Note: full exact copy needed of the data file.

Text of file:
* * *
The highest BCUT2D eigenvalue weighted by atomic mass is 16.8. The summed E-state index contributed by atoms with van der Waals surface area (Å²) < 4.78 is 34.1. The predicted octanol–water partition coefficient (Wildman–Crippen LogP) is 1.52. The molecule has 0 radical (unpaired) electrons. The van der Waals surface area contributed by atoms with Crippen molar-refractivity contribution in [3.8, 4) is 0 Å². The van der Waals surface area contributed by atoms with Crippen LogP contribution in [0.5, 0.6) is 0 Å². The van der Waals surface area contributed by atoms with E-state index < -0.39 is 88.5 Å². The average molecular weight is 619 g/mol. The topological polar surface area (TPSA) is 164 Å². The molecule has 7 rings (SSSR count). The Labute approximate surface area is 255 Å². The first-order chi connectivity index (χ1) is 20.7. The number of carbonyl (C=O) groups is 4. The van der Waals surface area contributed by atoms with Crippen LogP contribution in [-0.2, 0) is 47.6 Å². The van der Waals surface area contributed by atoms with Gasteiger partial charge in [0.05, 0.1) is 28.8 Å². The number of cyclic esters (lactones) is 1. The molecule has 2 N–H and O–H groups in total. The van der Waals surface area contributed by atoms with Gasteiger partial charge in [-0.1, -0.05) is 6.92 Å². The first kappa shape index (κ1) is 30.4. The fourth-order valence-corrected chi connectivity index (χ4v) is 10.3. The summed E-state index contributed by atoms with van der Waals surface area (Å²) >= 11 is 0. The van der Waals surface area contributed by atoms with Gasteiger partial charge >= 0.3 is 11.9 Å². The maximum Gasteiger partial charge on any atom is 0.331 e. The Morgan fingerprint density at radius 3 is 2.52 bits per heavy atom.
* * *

The highest BCUT2D eigenvalue weighted by atomic mass is 16.8. The summed E-state index contributed by atoms with van der Waals surface area (Å²) < 4.78 is 34.1. The predicted octanol–water partition coefficient (Wildman–Crippen LogP) is 1.52. The molecule has 0 radical (unpaired) electrons. The van der Waals surface area contributed by atoms with Crippen molar-refractivity contribution in [3.8, 4) is 0 Å². The van der Waals surface area contributed by atoms with Crippen LogP contribution in [0.5, 0.6) is 0 Å². The van der Waals surface area contributed by atoms with E-state index < -0.39 is 88.5 Å². The average molecular weight is 619 g/mol. The topological polar surface area (TPSA) is 164 Å². The molecule has 7 rings (SSSR count). The Labute approximate surface area is 255 Å². The first-order chi connectivity index (χ1) is 20.7. The number of carbonyl (C=O) groups is 4. The van der Waals surface area contributed by atoms with Crippen LogP contribution in [-0.2, 0) is 47.6 Å². The van der Waals surface area contributed by atoms with Gasteiger partial charge in [0.05, 0.1) is 28.8 Å². The number of cyclic esters (lactones) is 1. The molecule has 2 N–H and O–H groups in total. The van der Waals surface area contributed by atoms with Gasteiger partial charge in [-0.1, -0.05) is 6.92 Å². The first kappa shape index (κ1) is 30.4. The fourth-order valence-corrected chi connectivity index (χ4v) is 10.3. The summed E-state index contributed by atoms with van der Waals surface area (Å²) >= 11 is 0. The van der Waals surface area contributed by atoms with Gasteiger partial charge >= 0.3 is 11.9 Å². The maximum Gasteiger partial charge on any atom is 0.331 e. The Morgan fingerprint density at radius 3 is 2.52 bits per heavy atom.